Apr 132014


When describing discourse between two characters, don’t focus on the movement of their eyes. It is lazy and becomes redundant when they are glaring, rolling, squinting or blinking at each other. I don’t care. If their eyes physically pop out – that would be good to include. Imagine the surprise if they remove their left eye, pull a hair off it, spit, wipe it on their sleeve and stick it back in. Definitely distracting! Otherwise, keep the action to bodily movements.

For example:

My dad is a child of the 60s. We can be on the phone or in person when something we say will jog a song lyric in his head and he will start singing – randomly. Sometimes he sways. That’s unique and diverting. Bouncing back and forth between dialogue without any hint as to what your character is doing or thinking in between isn’t.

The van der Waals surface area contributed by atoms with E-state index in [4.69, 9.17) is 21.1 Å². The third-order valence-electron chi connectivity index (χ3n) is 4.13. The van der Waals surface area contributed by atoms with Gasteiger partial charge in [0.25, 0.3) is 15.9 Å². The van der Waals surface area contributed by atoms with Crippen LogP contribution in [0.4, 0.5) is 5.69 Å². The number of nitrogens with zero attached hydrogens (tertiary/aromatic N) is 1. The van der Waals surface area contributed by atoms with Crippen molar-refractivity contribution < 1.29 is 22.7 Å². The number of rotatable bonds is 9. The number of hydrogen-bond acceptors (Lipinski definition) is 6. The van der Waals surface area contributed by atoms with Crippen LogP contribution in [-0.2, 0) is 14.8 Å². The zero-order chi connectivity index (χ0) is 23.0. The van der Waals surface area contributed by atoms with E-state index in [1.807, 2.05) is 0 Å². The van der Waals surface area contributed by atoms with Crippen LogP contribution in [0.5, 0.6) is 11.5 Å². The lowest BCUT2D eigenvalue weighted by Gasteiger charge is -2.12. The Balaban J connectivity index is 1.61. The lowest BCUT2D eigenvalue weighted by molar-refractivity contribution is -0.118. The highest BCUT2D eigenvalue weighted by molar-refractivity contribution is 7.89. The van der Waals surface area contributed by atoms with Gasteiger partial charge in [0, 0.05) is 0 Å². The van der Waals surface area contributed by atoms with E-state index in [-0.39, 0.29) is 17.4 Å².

As they speak, narrate their hands moving. Do they pace with some nervous habit to show frustration? Biting nails, grabbing hair or counting to cool a temper? What about reaching over to place a hand on their companions’ shoulder for support or nurturing?  Watch people as they converse. I promise you no one talks standing still. I don’t! Heck, I use hand movements talking on the phone. I pace, I move my neck around to stretch or reach for coffee to drink. Heck, I took a friend on a tour of my house using Skype (not sure she enjoyed it however). People move and describing that takes your writing from one dimensional to something real. Now you are recording life. Go a step further, you are creating life.



 Posted by at 11:12 pm

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